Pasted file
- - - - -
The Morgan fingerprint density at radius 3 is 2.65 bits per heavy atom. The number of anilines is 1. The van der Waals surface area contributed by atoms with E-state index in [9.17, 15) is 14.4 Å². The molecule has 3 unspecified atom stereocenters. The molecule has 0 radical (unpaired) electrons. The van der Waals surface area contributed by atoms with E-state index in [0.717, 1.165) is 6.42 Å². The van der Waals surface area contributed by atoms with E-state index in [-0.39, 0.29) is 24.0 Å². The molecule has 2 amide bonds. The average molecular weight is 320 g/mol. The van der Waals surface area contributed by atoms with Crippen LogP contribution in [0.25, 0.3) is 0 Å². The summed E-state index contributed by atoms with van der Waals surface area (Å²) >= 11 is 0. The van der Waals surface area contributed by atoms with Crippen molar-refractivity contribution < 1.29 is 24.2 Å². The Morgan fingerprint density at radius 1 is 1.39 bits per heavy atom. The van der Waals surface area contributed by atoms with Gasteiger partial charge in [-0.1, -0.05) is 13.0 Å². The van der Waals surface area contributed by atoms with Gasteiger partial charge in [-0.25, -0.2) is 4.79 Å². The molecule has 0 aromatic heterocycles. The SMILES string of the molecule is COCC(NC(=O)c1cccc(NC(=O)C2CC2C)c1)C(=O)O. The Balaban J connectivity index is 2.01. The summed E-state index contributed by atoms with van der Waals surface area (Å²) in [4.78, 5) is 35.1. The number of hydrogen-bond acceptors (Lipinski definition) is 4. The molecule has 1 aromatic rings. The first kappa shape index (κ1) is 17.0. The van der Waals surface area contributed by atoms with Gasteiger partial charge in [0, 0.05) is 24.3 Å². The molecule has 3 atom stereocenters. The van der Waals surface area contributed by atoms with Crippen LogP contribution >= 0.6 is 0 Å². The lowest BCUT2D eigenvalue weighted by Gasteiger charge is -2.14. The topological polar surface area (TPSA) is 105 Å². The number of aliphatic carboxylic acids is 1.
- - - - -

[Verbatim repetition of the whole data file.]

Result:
The Morgan fingerprint density at radius 3 is 2.65 bits per heavy atom. The number of anilines is 1. The van der Waals surface area contributed by atoms with E-state index in [9.17, 15) is 14.4 Å². The molecule has 3 unspecified atom stereocenters. The molecule has 0 radical (unpaired) electrons. The van der Waals surface area contributed by atoms with E-state index in [0.717, 1.165) is 6.42 Å². The van der Waals surface area contributed by atoms with E-state index in [-0.39, 0.29) is 24.0 Å². The molecule has 2 amide bonds. The average molecular weight is 320 g/mol. The van der Waals surface area contributed by atoms with Crippen LogP contribution in [0.25, 0.3) is 0 Å². The summed E-state index contributed by atoms with van der Waals surface area (Å²) >= 11 is 0. The van der Waals surface area contributed by atoms with Crippen molar-refractivity contribution < 1.29 is 24.2 Å². The Morgan fingerprint density at radius 1 is 1.39 bits per heavy atom. The van der Waals surface area contributed by atoms with Gasteiger partial charge in [-0.1, -0.05) is 13.0 Å². The van der Waals surface area contributed by atoms with Gasteiger partial charge in [-0.25, -0.2) is 4.79 Å². The molecule has 0 aromatic heterocycles. The SMILES string of the molecule is COCC(NC(=O)c1cccc(NC(=O)C2CC2C)c1)C(=O)O. The Balaban J connectivity index is 2.01. The summed E-state index contributed by atoms with van der Waals surface area (Å²) in [4.78, 5) is 35.1. The number of hydrogen-bond acceptors (Lipinski definition) is 4. The molecule has 1 aromatic rings. The first kappa shape index (κ1) is 17.0. The van der Waals surface area contributed by atoms with Gasteiger partial charge in [0, 0.05) is 24.3 Å². The molecule has 3 atom stereocenters. The van der Waals surface area contributed by atoms with Crippen LogP contribution >= 0.6 is 0 Å². The lowest BCUT2D eigenvalue weighted by Gasteiger charge is -2.14. The topological polar surface area (TPSA) is 105 Å². The number of aliphatic carboxylic acids is 1.